Richard Gingras at the International Symposium on Online Journalism

The leader of Google News gave an insightful talk about the current state of online journalism. (Pardon my typos.)

Richard Gingras, Google News
Richard Gingras, Google News

The leader of Google News gave an insightful talk about the current state of online journalism. Here are my tweets during his keynote. Appreciated his visionary thinking about the state and future of news, especially the extent to which the concept of a “news story” is being redefined and reshaped as the Internet evolves past old media paradigms (page/periodical/book) and new forms of distribution emerge that are a more natural fit for technical and social networks. One caveat: he doesn’t really have to think the same way as some of the other speakers about finding a new business model – Google already has one that works. Also note that he was feeling good about Google+. (You think Facebook has Google+ beat? We used to think that Apple was never going to be a leader.)

(Pardon my typos.)

State of the World 2012

Bruce Sterling and I are holding forth in our annual State of the World conversation on the WELL. Here’s the short url for access: If you have questions or comments for us, and you’re not a member of the WELL, just send them to inkwell at

It’s a pretty juicy year for this sort of thing; we’ll have some apocalyptic fun surveying the wreckage. (If you happen to be Lester Brown, and have practicing global prognostication much longer than we have, we especially welcome your comments.)

#Occupy clustering and coping

Micah Sifry writes that “Rapid growth is going to stress the #OWS [Occupy Wall Street] movement,” and he talks about similar stresses on the Students for a Democratic Society in the 60s. He notes that core bonds of trust weren’t sustained as the movement grew. He says “social media may save #OWS from that fate, or just produce other, equally challenging problems of growing a movement to scale while keeping its core ethos.”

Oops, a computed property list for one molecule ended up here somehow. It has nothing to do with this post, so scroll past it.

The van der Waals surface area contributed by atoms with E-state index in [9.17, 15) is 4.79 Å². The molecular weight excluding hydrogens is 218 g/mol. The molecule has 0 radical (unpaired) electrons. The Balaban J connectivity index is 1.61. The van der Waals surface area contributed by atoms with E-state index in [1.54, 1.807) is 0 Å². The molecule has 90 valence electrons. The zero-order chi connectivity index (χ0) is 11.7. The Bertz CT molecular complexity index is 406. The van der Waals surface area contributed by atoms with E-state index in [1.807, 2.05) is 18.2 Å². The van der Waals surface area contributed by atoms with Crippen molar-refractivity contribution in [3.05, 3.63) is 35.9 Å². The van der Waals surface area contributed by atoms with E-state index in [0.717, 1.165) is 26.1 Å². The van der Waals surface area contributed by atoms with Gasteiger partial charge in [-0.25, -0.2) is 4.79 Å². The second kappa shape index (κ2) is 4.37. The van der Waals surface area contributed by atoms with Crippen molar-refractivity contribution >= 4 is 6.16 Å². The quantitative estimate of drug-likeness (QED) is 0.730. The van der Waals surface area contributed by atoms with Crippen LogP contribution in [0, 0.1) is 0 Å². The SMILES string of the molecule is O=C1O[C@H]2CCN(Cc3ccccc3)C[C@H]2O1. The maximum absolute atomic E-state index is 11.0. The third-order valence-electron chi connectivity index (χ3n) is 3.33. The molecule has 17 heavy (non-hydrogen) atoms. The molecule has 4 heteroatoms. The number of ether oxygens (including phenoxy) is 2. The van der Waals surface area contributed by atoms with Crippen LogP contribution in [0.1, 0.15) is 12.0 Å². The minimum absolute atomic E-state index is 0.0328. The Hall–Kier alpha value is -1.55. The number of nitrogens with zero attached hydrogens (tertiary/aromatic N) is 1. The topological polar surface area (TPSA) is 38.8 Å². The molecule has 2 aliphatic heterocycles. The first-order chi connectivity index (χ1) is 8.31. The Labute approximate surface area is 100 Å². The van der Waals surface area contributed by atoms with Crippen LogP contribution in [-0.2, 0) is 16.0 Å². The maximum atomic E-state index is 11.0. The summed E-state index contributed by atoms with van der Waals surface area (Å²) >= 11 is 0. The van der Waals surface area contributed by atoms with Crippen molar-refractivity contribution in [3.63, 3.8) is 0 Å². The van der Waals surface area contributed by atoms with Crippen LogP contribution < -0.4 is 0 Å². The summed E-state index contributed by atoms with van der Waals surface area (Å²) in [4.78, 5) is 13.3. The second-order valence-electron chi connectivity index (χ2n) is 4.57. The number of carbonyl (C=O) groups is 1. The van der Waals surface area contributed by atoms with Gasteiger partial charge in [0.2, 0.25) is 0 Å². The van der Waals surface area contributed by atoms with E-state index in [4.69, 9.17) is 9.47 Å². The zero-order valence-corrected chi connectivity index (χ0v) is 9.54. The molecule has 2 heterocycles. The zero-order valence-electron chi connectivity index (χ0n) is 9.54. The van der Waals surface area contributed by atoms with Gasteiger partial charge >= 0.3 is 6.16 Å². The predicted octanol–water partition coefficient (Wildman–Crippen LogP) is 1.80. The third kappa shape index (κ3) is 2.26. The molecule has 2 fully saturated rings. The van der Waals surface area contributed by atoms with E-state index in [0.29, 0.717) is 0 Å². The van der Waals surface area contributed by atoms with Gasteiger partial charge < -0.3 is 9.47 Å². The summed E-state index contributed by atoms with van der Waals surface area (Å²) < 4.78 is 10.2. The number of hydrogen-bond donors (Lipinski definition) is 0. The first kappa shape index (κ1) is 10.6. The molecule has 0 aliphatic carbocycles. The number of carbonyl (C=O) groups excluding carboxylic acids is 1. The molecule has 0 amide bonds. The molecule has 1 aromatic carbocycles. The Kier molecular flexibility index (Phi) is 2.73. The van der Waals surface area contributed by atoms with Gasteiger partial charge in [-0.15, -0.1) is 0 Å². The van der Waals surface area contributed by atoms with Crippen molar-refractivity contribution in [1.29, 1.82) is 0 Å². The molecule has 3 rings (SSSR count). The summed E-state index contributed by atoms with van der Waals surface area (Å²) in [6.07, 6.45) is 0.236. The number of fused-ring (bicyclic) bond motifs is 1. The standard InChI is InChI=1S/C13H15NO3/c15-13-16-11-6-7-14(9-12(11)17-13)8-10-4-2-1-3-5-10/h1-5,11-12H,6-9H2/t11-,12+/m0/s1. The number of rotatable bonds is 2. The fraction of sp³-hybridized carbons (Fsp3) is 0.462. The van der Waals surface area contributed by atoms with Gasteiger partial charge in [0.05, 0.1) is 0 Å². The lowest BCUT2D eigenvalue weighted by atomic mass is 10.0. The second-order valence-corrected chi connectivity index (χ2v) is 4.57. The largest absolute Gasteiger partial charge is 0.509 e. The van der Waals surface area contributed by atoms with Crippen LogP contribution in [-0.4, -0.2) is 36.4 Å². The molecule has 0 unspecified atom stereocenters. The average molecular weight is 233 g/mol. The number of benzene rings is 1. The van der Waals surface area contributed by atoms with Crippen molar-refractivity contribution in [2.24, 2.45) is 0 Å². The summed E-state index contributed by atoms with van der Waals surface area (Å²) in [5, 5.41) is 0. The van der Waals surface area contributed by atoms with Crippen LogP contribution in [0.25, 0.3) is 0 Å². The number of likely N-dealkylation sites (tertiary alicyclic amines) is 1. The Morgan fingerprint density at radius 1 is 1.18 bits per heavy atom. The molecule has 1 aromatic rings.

Steven Johnson, writing about the Howard Dean campaign, writes about two aspects of emergent political movements, clustering and coping. Steve says

Some simpler emergent systems are good at forming crowds; other, more complex ones, are good at regulating the overall state of the system, adapting to new challenges, evolving in response to opportunities. Sometimes, I suspect, it’s helpful to blur the distinctions between clustering and coping for simplicity’s sake. But when you subject them to the intense scrutiny and pressure of a national political campaign, the fault lines inevitably appear. Right now, emergent politics is brilliant at clustering, but clustering is not enough to get a national candidate elected. In fact, without the right coping mechanisms in place, clustering can sometimes work against your interests. You need crowds to get elected to public office, but without more complex forms of self-regulation, crowds can quickly turn into riots. And riots don’t win elections.

Johnson’s analysis was about a national presidential campaign, but I think it’s applicable to a potential movement like #OccupyWallStreet (or #OccupyWherever). So far, Occupy is about clustering, but to be really effective it should evolve as an organized movement. Does it have, or will it have, the right coping mechanisms in place? Johnson talks about two essentials of coping: “a relatively complex semiotic code to communicate between agents” and “metainformation about the state of the collective.” Those two mechanisms sound very much like what you could achieve through the use of social media for coordination. The so-far sophisticated and effective use of social media by Occupy may be the right sauce.

Photo by Adrian Kinloch